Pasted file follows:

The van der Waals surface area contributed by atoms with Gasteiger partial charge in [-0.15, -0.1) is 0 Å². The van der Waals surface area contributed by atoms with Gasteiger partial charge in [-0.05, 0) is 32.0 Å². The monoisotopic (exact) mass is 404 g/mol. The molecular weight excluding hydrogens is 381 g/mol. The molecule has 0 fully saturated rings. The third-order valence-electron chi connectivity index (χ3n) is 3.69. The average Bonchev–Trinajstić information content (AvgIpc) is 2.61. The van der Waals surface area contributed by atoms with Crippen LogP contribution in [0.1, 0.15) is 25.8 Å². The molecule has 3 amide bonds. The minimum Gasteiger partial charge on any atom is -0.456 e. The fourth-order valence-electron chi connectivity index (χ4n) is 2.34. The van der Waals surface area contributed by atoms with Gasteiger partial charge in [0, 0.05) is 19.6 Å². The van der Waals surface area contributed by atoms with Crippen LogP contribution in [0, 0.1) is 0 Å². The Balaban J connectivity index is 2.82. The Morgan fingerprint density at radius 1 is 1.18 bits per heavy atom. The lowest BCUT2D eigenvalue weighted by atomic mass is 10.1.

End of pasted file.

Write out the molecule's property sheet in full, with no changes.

The van der Waals surface area contributed by atoms with Gasteiger partial charge in [-0.15, -0.1) is 0 Å². The van der Waals surface area contributed by atoms with Gasteiger partial charge in [-0.05, 0) is 32.0 Å². The monoisotopic (exact) mass is 404 g/mol. The molecular weight excluding hydrogens is 381 g/mol. The molecule has 0 fully saturated rings. The third-order valence-electron chi connectivity index (χ3n) is 3.69. The average Bonchev–Trinajstić information content (AvgIpc) is 2.61. The van der Waals surface area contributed by atoms with Crippen LogP contribution in [0.1, 0.15) is 25.8 Å². The molecule has 3 amide bonds. The minimum Gasteiger partial charge on any atom is -0.456 e. The fourth-order valence-electron chi connectivity index (χ4n) is 2.34. The van der Waals surface area contributed by atoms with Gasteiger partial charge in [0, 0.05) is 19.6 Å². The van der Waals surface area contributed by atoms with Crippen LogP contribution in [0, 0.1) is 0 Å². The Balaban J connectivity index is 2.82. The Morgan fingerprint density at radius 1 is 1.18 bits per heavy atom. The lowest BCUT2D eigenvalue weighted by atomic mass is 10.1.